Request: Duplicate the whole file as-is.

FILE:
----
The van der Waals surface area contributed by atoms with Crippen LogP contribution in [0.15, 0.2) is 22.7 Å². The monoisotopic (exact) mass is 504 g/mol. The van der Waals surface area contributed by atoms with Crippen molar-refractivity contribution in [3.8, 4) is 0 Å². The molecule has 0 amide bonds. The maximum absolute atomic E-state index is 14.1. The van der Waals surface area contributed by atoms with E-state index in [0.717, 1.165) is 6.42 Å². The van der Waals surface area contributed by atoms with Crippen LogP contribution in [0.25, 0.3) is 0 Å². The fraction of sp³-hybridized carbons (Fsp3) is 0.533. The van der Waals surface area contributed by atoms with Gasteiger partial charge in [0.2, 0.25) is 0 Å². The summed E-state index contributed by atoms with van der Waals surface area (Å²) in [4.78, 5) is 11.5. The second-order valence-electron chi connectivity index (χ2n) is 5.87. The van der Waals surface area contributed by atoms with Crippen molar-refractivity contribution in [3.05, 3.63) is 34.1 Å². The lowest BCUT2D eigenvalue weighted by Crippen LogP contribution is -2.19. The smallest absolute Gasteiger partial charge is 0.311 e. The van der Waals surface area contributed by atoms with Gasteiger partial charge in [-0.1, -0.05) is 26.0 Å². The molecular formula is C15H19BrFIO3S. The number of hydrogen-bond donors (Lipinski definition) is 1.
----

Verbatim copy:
The van der Waals surface area contributed by atoms with Crippen LogP contribution in [0.15, 0.2) is 22.7 Å². The monoisotopic (exact) mass is 504 g/mol. The van der Waals surface area contributed by atoms with Crippen molar-refractivity contribution in [3.8, 4) is 0 Å². The molecule has 0 amide bonds. The maximum absolute atomic E-state index is 14.1. The van der Waals surface area contributed by atoms with E-state index in [0.717, 1.165) is 6.42 Å². The van der Waals surface area contributed by atoms with Crippen LogP contribution in [0.25, 0.3) is 0 Å². The fraction of sp³-hybridized carbons (Fsp3) is 0.533. The van der Waals surface area contributed by atoms with Gasteiger partial charge in [0.2, 0.25) is 0 Å². The summed E-state index contributed by atoms with van der Waals surface area (Å²) in [4.78, 5) is 11.5. The second-order valence-electron chi connectivity index (χ2n) is 5.87. The van der Waals surface area contributed by atoms with Crippen molar-refractivity contribution in [3.05, 3.63) is 34.1 Å². The lowest BCUT2D eigenvalue weighted by Crippen LogP contribution is -2.19. The smallest absolute Gasteiger partial charge is 0.311 e. The van der Waals surface area contributed by atoms with Gasteiger partial charge in [-0.1, -0.05) is 26.0 Å². The molecular formula is C15H19BrFIO3S. The number of hydrogen-bond donors (Lipinski definition) is 1.